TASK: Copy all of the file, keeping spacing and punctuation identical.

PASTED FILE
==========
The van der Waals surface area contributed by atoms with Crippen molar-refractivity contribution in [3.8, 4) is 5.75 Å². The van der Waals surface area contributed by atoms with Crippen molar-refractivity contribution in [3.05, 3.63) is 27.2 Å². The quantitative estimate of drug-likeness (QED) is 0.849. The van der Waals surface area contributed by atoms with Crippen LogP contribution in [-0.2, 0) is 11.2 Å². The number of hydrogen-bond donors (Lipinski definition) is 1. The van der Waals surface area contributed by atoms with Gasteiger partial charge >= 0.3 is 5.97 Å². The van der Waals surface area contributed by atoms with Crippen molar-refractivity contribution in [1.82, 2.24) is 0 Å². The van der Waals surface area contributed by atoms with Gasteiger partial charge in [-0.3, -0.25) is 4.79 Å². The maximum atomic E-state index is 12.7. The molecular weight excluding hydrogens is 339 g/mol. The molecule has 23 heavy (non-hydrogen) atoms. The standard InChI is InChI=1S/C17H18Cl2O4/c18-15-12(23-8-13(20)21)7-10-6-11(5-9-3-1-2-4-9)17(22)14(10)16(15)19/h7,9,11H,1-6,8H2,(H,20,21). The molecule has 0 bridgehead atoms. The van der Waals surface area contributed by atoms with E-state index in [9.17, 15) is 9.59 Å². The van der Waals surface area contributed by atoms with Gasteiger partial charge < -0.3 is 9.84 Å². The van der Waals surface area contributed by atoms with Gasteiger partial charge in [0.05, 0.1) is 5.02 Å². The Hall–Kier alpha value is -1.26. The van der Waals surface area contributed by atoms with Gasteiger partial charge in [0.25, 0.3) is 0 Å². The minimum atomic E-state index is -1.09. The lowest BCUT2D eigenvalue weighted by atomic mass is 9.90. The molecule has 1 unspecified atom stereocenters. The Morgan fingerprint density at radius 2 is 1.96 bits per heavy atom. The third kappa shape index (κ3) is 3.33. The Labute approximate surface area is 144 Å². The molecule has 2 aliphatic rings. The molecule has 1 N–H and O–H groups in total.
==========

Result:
The van der Waals surface area contributed by atoms with Crippen molar-refractivity contribution in [3.8, 4) is 5.75 Å². The van der Waals surface area contributed by atoms with Crippen molar-refractivity contribution in [3.05, 3.63) is 27.2 Å². The quantitative estimate of drug-likeness (QED) is 0.849. The van der Waals surface area contributed by atoms with Crippen LogP contribution in [-0.2, 0) is 11.2 Å². The number of hydrogen-bond donors (Lipinski definition) is 1. The van der Waals surface area contributed by atoms with Gasteiger partial charge >= 0.3 is 5.97 Å². The van der Waals surface area contributed by atoms with Crippen molar-refractivity contribution in [1.82, 2.24) is 0 Å². The van der Waals surface area contributed by atoms with Gasteiger partial charge in [-0.3, -0.25) is 4.79 Å². The maximum atomic E-state index is 12.7. The molecular weight excluding hydrogens is 339 g/mol. The molecule has 23 heavy (non-hydrogen) atoms. The standard InChI is InChI=1S/C17H18Cl2O4/c18-15-12(23-8-13(20)21)7-10-6-11(5-9-3-1-2-4-9)17(22)14(10)16(15)19/h7,9,11H,1-6,8H2,(H,20,21). The molecule has 0 bridgehead atoms. The van der Waals surface area contributed by atoms with E-state index in [9.17, 15) is 9.59 Å². The van der Waals surface area contributed by atoms with Gasteiger partial charge < -0.3 is 9.84 Å². The van der Waals surface area contributed by atoms with Gasteiger partial charge in [0.05, 0.1) is 5.02 Å². The Hall–Kier alpha value is -1.26. The van der Waals surface area contributed by atoms with Gasteiger partial charge in [0.25, 0.3) is 0 Å². The minimum atomic E-state index is -1.09. The lowest BCUT2D eigenvalue weighted by atomic mass is 9.90. The molecule has 1 unspecified atom stereocenters. The Morgan fingerprint density at radius 2 is 1.96 bits per heavy atom. The third kappa shape index (κ3) is 3.33. The Labute approximate surface area is 144 Å². The molecule has 2 aliphatic rings. The molecule has 1 N–H and O–H groups in total.